US fusion energy dreams edge closer to reality, Congress permitting

Yields could double next year – provided the budget is passed

To say 2023 was a big year in the world of fusion research would be an understatement.

After achieving fusion ignition in late 2022, scientists at the Lawrence Livermore National Laboratory's (LLNL) National Ignition Facility (NIF) in California repeated the feat in late July, and then twice again in recent months, bringing to four the total number of times they've managed to generate more energy from a small pellet of fusion fuel than they put in.

In other words, we're finally on the path to fusion energy, sort of – replicable results and all. We're still likely a long way off from production fusion reactors, as usual: practical domestic fusion power always seems to be 10 years away.

With the US Department of Energy (DoE) recently releasing $42 million in funds for fusion energy research divided between LLNL, Colorado State University, and the University of Rochester, New York, the fusion forecast is calling for some breakthroughs.

Dr John Edwards, LLNL senior advisor and former director of the Inertial Confinement Fusion (ICF) program at Livermore, was happy to tell The Register what he sees on the horizon. 

A fusion surprise, to be sure, but a welcome one

First things first, Edwards told us. He wants to make sure the world understands something about the fusion research at the NIF: It's never been about domestic fusion energy.

"These results have energized people, but all of that work and funding hasn't been for fusion energy. It's been part of the National Nuclear Security Administration's Stockpile Stewardship and Management Plan (SSMP)," Edwards explained.

The SSMP is a program to not only maintain the US's stockpile of nuclear weapons, but also to advance "the scientific, technological, and engineering skills that underpin it," the DoE stated. Part of that means understanding things like ICF, with which the DoE has tasked LLNL for years.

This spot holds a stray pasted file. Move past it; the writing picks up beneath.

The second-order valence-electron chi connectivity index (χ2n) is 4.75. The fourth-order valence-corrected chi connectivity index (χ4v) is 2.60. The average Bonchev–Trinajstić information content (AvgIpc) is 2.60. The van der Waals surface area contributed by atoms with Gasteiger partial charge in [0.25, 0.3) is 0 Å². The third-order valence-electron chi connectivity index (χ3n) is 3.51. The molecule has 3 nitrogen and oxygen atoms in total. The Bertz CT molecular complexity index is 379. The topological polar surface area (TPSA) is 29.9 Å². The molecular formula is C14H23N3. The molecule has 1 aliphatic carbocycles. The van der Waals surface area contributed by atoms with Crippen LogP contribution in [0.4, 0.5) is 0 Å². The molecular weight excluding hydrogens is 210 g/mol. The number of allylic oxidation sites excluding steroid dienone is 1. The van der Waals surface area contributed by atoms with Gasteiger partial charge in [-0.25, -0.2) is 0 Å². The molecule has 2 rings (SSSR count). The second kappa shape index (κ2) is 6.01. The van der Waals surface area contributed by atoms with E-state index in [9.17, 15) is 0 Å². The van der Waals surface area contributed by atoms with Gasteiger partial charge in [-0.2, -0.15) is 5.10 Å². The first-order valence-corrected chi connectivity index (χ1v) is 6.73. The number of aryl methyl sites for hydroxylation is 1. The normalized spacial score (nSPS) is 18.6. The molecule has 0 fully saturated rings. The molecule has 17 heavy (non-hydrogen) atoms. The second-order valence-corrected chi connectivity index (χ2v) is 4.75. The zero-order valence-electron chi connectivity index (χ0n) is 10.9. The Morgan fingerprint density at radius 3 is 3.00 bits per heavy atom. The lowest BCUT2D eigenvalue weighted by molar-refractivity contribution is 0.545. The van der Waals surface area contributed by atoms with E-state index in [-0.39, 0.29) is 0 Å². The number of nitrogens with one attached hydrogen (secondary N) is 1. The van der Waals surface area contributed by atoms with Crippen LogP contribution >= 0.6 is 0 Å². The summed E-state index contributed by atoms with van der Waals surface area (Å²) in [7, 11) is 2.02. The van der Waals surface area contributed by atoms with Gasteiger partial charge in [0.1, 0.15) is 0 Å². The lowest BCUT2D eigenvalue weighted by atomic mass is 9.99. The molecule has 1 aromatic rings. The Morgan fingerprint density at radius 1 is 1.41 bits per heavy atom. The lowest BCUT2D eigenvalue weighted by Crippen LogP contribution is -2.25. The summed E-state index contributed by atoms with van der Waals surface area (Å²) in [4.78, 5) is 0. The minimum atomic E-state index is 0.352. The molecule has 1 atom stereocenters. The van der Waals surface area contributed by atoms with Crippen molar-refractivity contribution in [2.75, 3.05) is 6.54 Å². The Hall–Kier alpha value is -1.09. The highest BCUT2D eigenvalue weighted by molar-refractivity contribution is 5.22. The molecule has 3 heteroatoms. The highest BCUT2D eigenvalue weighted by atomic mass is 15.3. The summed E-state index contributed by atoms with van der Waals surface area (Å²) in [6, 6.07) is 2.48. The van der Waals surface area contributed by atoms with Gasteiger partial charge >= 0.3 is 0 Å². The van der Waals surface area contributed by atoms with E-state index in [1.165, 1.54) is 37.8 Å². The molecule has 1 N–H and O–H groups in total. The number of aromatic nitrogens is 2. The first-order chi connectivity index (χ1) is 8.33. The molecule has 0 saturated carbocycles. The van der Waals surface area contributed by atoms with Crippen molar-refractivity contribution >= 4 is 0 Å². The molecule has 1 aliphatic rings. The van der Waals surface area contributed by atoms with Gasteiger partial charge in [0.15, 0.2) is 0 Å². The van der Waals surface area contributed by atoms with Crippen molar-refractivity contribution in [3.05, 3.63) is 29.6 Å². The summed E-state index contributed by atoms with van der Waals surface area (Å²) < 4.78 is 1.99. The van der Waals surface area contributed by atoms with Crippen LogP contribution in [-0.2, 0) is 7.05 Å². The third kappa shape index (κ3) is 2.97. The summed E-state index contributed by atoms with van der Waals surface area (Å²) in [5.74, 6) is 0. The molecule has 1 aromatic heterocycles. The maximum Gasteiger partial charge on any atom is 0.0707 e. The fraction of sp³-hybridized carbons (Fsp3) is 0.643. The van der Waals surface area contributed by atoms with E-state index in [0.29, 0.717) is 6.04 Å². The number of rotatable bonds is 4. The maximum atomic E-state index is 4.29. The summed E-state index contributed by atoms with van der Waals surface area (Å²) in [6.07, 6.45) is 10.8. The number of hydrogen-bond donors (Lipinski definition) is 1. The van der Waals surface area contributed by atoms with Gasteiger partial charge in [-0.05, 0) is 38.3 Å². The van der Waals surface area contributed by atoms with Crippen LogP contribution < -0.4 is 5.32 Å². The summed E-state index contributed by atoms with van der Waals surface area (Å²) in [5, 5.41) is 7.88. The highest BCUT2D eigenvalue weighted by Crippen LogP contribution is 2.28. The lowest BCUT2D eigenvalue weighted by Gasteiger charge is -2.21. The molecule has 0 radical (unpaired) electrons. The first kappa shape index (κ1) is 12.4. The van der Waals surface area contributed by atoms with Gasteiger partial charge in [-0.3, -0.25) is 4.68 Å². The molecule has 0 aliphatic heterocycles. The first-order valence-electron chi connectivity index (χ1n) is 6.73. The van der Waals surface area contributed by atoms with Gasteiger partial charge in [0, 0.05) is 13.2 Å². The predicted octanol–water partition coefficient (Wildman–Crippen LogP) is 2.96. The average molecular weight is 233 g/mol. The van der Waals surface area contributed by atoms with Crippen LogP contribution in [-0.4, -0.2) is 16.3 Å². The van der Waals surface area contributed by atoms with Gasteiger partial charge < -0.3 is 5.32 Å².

In other words, achieving fusion ignition for power generation purposes was never the objective of the NIF's research, but the results happen to overlap with the DoE's goals for developing a fusion energy sector in the US – which it wants to do by the 2030s, Edwards said. Thermonuclear warheads rely on fusion to achieve their yields, hence the NIF and Dept of Energy's interest in studying and developing the science involved in those weapons, and it's why we're not surprised that's spilling into possible civilian power use.

"The NIF results were phenomenal," Edwards acknowledged, but "there's a big tech gap between there and commercial fusion. [A pilot plant by the] 2030s is ambitious and there will be setbacks, but we need to be resilient because the results will be tremendous." 

The fusion forecast for 2024

So what can the world expect from LLNL and other fusion research institutions in the coming year? A lot of that has to do with whether things go according to plan.

"We may run as many as 10 to 20 ignition experiments [at the NIF] in 2024," Edwards predicted, "but that all depends on funding, which is uncertain at the moment."

The US government has been wrangling to pass a budget for months, and the latest temporary funding bill only kicks the can down the road to early 2024, but doesn't cover everything. Funding for things like the LLNL and NIF are part of what's been held up, Edwards told us.

The $42 million from the DoE doesn't involve funding the NIF – that's a different pot of cash for fusion energy research, which we'll get to.

If Congress eventually manages to fund the government, the NIF, and "everything else falls into place," Edwards predicted that the NIF will reach new fusion ignition efficiency milestones in 2024.